Blog, Featured Posts, Miscellaneous, Relationships

When to Say ‘Yes’ and When to Say ‘No’

February 17, 2017

A Look at the Tension Between Selfless Love and Healthy Boundaries.

What would you say to the young couple, recently married, with a 6-month old baby who wants to foster a sibling group of five children, ranging in ages between 8 and 17? How do you hold well the tension between selfless love and healthy boundaries?

Jesus says, ‘Don’t resist the one who is evil. If he takes your tunic, give him your cloak. If someone forces you to go one mile, go two.’

 

healthy boundaries

 

You can do this for one…not everyone.

You only have so many cloaks. You can only walk so far.

So how do you determine when to say ‘yes’ and ‘no’ to endless opportunities to demonstrate selfless love?

Jesus’ Sermon on the Mount in Matthew 5-7 and his example and teaching in John 13 make it clear: We are to love people as Jesus loves people, which isn’t based on how we feel or what they deserve. It goes two miles in joy when you’d expect one out of resentment and obligation. It washes the feet of the one committing the deepest betrayal. It’s nothing of this world. Love, by its very nature, expands the personal boundaries we’re naturally disposed to put up. But it doesn’t eviscerate them…and it’s this tension between love and boundaries I’d like us to look at.

“Truth and love help us manage our ‘yeses’ and ‘nos.’”

 

healthy boundaries

 

 

The very same boundaries can be established out of self-absorption or a clear sense of purpose.

The very same openness to radical hospitality can come from deep deficits or deep love. Such yeses and nos can look the same on the outside, but it’s important to distinguish between them.

How?

Conversations on boundaries look different depending on the health of one’s will-to what degree do I own my yeses and nos? If my will has atrophied and my yeses and nos are co-opted, conversations about boundaries become skewed. The real need isn’t primarily to relocate a fence, it’s to strengthen the soil the fence rests on.

Here are a couple other questions that might be helpful-

Is it a pull or a push?

Do you feel drawn or is it just the FOG (fear, obligation, and guilt) setting in? When we became foster parents, Bonnie was the dragger and I was the draggee. It’s not an uncommon scenario, where the question of pull or push is a bit complex. My hesitations weren’t legitimate red flags; I had placed a boundary at my front door and said, ‘Ministry happens out there,’ ‘Peace is in here.’ I’m really thankful for how we worked through the initial ‘yes.’ A ‘push’ might not always be a warning sign, but it’s good to examine the source of motivation.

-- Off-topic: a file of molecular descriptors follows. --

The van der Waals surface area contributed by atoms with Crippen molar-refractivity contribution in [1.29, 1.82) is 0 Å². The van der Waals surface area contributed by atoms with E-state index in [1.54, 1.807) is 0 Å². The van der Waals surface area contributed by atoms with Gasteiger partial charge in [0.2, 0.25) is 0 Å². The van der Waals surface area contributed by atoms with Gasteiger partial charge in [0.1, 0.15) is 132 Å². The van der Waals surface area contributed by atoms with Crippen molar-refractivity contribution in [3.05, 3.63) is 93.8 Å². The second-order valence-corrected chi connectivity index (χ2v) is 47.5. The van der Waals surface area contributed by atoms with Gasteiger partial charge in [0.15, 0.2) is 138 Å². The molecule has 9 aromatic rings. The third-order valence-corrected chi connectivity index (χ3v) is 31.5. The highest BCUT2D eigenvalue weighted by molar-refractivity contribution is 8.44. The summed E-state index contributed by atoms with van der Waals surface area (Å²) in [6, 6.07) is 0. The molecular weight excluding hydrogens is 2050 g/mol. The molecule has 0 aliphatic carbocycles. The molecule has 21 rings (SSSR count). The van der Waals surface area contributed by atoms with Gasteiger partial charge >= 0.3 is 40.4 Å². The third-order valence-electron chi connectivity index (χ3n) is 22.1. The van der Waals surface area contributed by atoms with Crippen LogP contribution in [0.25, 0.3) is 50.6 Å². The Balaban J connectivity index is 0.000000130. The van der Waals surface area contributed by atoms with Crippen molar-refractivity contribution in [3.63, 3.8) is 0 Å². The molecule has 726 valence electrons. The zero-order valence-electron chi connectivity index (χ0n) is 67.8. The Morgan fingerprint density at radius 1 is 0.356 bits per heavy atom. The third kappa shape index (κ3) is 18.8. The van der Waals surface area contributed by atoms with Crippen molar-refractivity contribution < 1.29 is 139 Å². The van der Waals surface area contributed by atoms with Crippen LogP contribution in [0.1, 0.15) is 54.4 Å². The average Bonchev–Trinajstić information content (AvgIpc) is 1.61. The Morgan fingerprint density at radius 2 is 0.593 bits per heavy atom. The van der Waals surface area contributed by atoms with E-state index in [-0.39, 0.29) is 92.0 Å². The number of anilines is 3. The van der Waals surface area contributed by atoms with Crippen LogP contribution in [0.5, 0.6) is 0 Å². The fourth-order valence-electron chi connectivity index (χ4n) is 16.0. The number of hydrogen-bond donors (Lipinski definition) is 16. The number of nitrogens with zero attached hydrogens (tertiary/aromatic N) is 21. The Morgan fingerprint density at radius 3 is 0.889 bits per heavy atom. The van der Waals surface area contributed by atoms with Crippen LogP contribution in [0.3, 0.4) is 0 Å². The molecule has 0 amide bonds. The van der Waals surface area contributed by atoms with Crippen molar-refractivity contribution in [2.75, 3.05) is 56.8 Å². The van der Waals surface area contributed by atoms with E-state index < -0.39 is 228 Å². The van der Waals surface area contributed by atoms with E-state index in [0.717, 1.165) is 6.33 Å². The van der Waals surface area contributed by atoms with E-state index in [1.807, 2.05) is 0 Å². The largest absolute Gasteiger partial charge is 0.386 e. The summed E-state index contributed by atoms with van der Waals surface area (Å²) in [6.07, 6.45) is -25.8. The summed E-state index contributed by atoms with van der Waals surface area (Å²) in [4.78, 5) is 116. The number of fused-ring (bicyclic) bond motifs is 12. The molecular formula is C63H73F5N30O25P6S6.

Is it life giving or life stealing?

Energy level is a different category of resource compared to time and money. When you are in your element and doing what you’re called and gifted to do, the experience isn’t as draining as it might look from the outside. A friend who works with Syrian refugees in our city carries a schedule that friends say, “You’re doing too much and you need to scale back and take care of yourself.” She doesn’t feel the same about it. She’s an extrovert, enjoys being with people, and feels particularly drawn to the Syrian community in our city. Considering the impact of what we’re doing on our energy level and emotions might also be helpful when we’re assessing the place of healthy boundaries.

Embrace the Tension

It’s also helpful to think about how tension creates growth. There’s no growth without tension, but tension must be wisely calibrated. Somewhere between atrophy and being torn apart is a good stretching. Peter Senge, in his book, The Fifth Discipline, describes healthy tension with this metaphor: imagine you’re holding your hands together, one on top of the other, and you place small rubber bands around each set of fingers. As you pull your hands apart, you begin to feel the tension. There’s no tension at a place of rest. But if you quickly pull your hands apart and rip off the rubber bands, you no longer have tension either.

Starting small, exercising wisdom based on trustworthy counsel, including the feedback of those who know us well, a consideration of best practices, and slowly building on best practices are effective ways to allow love to expand our boundaries without eviscerating them. We always want to leave room for God to transcend common wisdom, but it’s certainly a helpful reference point.

 

Don't miss an article! Get them sent right to your email.

Comments

You Might Also Like